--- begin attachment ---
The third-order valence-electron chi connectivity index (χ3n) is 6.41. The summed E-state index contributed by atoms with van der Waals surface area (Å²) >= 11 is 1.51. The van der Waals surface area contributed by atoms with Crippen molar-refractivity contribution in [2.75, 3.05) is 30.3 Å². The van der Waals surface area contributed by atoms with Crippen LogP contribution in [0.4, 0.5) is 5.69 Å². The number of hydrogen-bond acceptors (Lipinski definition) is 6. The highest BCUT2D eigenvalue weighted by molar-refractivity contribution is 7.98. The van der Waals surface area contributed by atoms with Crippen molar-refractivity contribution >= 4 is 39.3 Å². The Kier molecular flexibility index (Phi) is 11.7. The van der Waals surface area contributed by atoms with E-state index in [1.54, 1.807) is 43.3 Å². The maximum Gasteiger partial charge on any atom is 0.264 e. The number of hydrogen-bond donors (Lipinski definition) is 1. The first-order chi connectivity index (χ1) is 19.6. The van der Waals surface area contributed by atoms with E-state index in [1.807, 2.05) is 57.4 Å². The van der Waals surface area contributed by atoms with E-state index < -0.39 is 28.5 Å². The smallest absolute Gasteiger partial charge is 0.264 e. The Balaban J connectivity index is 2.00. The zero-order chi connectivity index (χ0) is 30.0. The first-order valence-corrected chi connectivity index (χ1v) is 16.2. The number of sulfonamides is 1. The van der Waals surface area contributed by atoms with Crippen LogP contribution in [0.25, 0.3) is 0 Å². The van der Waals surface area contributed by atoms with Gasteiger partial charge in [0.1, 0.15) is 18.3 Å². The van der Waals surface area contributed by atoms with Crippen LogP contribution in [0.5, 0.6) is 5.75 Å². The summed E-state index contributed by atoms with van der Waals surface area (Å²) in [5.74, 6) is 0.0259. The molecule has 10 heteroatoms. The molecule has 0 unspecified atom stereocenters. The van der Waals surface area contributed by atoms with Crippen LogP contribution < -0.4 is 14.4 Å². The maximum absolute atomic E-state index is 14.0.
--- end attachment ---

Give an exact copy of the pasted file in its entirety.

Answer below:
The third-order valence-electron chi connectivity index (χ3n) is 6.41. The summed E-state index contributed by atoms with van der Waals surface area (Å²) >= 11 is 1.51. The van der Waals surface area contributed by atoms with Crippen molar-refractivity contribution in [2.75, 3.05) is 30.3 Å². The van der Waals surface area contributed by atoms with Crippen LogP contribution in [0.4, 0.5) is 5.69 Å². The number of hydrogen-bond acceptors (Lipinski definition) is 6. The highest BCUT2D eigenvalue weighted by molar-refractivity contribution is 7.98. The van der Waals surface area contributed by atoms with Crippen molar-refractivity contribution >= 4 is 39.3 Å². The Kier molecular flexibility index (Phi) is 11.7. The van der Waals surface area contributed by atoms with E-state index in [1.54, 1.807) is 43.3 Å². The maximum Gasteiger partial charge on any atom is 0.264 e. The number of hydrogen-bond donors (Lipinski definition) is 1. The first-order chi connectivity index (χ1) is 19.6. The van der Waals surface area contributed by atoms with E-state index in [1.807, 2.05) is 57.4 Å². The van der Waals surface area contributed by atoms with E-state index < -0.39 is 28.5 Å². The smallest absolute Gasteiger partial charge is 0.264 e. The Balaban J connectivity index is 2.00. The zero-order chi connectivity index (χ0) is 30.0. The first-order valence-corrected chi connectivity index (χ1v) is 16.2. The number of sulfonamides is 1. The van der Waals surface area contributed by atoms with Crippen LogP contribution in [0.25, 0.3) is 0 Å². The van der Waals surface area contributed by atoms with Gasteiger partial charge in [0.1, 0.15) is 18.3 Å². The van der Waals surface area contributed by atoms with Crippen LogP contribution in [0.5, 0.6) is 5.75 Å². The summed E-state index contributed by atoms with van der Waals surface area (Å²) in [5.74, 6) is 0.0259. The molecule has 10 heteroatoms. The molecule has 0 unspecified atom stereocenters. The van der Waals surface area contributed by atoms with Crippen LogP contribution < -0.4 is 14.4 Å². The maximum absolute atomic E-state index is 14.0.